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Functional and phylogenetic importance of enzymes in spider venom

Author Nicolas LANGENEGGER
Director of thesis Prof. Dr. Wolfgang Nentwig
Co-director of thesis
Summary of thesis

During hunting, most spiders rely on their highly effective venom mainly comprising peptides and proteins evolved during the last million years. In contrary to spider venom peptides, spider venom enzymes are only marginally investigated today.

This work includes characterization and identification of spider venom key enzymes by a combination of the isolation from the venom of a model organism, and the analysis of venom gland transcriptomes of up to 50 spider species.

Enzyme purification and characterization will be done from the venom of the easy-to-bread spider C.salei. Thereby the first focus will lay on the isolation of a highly specific serine protease involved in the maturing process of venom peptides. This will be done by a combination of different chromatographic methods and the use of specific peptide substrates in a FRET based activity test.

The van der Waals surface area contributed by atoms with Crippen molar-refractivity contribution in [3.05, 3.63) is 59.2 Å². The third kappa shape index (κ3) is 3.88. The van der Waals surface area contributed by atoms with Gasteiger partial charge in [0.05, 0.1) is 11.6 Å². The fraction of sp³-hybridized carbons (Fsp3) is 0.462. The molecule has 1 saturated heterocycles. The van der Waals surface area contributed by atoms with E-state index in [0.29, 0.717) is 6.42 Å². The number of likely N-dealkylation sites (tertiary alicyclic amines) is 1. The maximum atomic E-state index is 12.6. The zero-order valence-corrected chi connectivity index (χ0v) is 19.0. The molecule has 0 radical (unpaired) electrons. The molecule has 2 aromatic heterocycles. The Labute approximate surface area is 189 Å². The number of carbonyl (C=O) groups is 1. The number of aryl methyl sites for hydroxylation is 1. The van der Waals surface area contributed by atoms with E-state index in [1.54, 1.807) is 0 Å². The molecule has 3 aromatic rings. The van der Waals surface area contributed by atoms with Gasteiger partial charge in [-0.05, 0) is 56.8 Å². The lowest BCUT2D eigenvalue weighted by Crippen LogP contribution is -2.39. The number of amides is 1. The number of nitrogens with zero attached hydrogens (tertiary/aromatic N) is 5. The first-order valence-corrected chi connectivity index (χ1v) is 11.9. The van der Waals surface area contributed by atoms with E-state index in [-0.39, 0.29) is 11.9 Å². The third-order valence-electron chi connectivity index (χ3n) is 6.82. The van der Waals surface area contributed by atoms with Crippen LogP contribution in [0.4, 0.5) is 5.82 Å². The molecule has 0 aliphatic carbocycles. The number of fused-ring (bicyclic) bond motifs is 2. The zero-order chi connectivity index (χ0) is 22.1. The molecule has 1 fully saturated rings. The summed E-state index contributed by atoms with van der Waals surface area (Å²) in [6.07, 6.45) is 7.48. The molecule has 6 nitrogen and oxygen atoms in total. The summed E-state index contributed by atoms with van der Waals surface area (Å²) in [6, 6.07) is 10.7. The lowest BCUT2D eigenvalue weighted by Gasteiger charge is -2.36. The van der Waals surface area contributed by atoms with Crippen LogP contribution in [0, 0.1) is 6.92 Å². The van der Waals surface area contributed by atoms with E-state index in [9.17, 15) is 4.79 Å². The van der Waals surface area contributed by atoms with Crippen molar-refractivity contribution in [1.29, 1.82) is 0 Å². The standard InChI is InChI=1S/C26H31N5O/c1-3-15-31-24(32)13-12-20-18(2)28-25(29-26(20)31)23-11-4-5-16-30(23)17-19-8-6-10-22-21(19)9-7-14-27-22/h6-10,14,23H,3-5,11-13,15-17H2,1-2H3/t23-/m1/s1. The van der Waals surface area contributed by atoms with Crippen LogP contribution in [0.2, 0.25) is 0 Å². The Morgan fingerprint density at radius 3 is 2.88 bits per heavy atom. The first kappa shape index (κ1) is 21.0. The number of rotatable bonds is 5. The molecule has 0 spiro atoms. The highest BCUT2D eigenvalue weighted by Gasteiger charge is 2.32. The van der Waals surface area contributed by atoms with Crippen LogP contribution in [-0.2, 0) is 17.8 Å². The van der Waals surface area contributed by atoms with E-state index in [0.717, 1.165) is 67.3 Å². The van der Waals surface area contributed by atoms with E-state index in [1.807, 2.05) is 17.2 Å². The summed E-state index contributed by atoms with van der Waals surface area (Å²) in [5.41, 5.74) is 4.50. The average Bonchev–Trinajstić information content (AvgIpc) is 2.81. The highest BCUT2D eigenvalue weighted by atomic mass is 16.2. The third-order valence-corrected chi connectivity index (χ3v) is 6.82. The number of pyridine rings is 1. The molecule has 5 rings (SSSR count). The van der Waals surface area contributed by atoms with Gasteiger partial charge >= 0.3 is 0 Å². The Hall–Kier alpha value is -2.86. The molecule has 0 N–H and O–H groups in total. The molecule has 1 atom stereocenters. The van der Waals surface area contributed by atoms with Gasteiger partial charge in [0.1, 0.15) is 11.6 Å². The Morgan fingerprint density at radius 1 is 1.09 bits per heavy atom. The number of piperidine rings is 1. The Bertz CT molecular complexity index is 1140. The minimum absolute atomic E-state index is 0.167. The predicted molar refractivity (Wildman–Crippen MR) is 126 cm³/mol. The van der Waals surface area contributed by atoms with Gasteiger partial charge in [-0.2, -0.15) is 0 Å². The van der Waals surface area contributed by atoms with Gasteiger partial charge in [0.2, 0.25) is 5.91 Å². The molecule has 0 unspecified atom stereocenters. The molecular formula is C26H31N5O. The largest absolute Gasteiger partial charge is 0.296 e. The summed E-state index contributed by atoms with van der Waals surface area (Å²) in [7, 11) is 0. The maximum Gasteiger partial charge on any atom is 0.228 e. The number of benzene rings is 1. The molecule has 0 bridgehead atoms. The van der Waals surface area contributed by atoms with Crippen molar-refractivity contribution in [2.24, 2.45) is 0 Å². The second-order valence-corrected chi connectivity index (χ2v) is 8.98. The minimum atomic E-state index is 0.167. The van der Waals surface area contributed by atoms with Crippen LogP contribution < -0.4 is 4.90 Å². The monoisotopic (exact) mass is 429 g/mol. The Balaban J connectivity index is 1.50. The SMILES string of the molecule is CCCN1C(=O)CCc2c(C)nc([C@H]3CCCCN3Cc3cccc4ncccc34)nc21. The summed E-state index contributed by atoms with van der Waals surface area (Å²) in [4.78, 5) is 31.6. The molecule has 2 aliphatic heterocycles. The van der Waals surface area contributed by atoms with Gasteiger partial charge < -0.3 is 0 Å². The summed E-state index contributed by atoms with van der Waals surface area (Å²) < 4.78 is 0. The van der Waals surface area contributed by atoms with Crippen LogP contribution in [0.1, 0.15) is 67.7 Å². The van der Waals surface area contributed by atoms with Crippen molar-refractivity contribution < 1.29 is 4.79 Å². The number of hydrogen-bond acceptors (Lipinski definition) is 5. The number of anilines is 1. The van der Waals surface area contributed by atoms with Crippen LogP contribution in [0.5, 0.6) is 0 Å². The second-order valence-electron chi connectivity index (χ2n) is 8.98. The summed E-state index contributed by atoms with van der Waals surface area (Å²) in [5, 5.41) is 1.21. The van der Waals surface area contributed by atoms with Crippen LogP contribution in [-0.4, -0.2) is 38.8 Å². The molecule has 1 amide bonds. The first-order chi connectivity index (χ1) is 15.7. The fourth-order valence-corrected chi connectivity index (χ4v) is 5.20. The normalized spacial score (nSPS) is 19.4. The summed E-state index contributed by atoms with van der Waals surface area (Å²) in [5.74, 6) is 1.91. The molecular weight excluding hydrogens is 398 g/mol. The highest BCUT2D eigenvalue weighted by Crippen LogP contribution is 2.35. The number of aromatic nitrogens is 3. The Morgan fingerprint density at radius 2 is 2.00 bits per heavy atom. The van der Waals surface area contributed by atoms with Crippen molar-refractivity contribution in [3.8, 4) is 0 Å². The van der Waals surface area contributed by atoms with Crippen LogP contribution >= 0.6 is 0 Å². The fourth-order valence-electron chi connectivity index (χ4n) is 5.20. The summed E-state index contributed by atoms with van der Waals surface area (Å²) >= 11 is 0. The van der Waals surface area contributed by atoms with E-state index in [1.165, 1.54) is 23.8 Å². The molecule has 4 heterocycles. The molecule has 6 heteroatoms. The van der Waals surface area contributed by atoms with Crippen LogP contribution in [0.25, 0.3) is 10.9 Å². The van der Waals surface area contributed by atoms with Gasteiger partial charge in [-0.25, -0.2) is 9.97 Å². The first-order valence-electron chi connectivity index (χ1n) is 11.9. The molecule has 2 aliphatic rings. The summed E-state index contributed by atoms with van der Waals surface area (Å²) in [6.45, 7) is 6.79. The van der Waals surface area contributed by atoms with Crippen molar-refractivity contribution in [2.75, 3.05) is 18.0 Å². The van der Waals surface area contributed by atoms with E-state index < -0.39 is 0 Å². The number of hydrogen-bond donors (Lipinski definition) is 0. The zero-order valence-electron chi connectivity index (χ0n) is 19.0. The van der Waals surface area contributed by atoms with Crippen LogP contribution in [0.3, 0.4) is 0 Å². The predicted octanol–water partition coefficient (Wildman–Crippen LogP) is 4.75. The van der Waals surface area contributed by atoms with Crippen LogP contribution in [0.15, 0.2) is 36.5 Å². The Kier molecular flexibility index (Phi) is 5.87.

In a second step, enzymatic activity tests for other venom enzymes will be developed and applied for isolation of enzymes from C.salei venom and screening of other spider venoms for specific activity.

The proteomic data of C.salei venom enzymes will be used as reference to identify corresponding enzyme sequences in the transcriptome of other spiders. Together with existing information about other venom components, the transcriptome data will also be analyzed in a phylogenetic context.

The functional importance of the identified key enzymes on the effectivity of the venom may be analyzed in Drosophila bioassays by coinjection of isolated or recombinant enzymes with C.salei main toxins CsTx-1 and cupiennin 1a.


Administrative delay for the defence
URL http://ecol.iee.unibe.ch/content/index_eng.html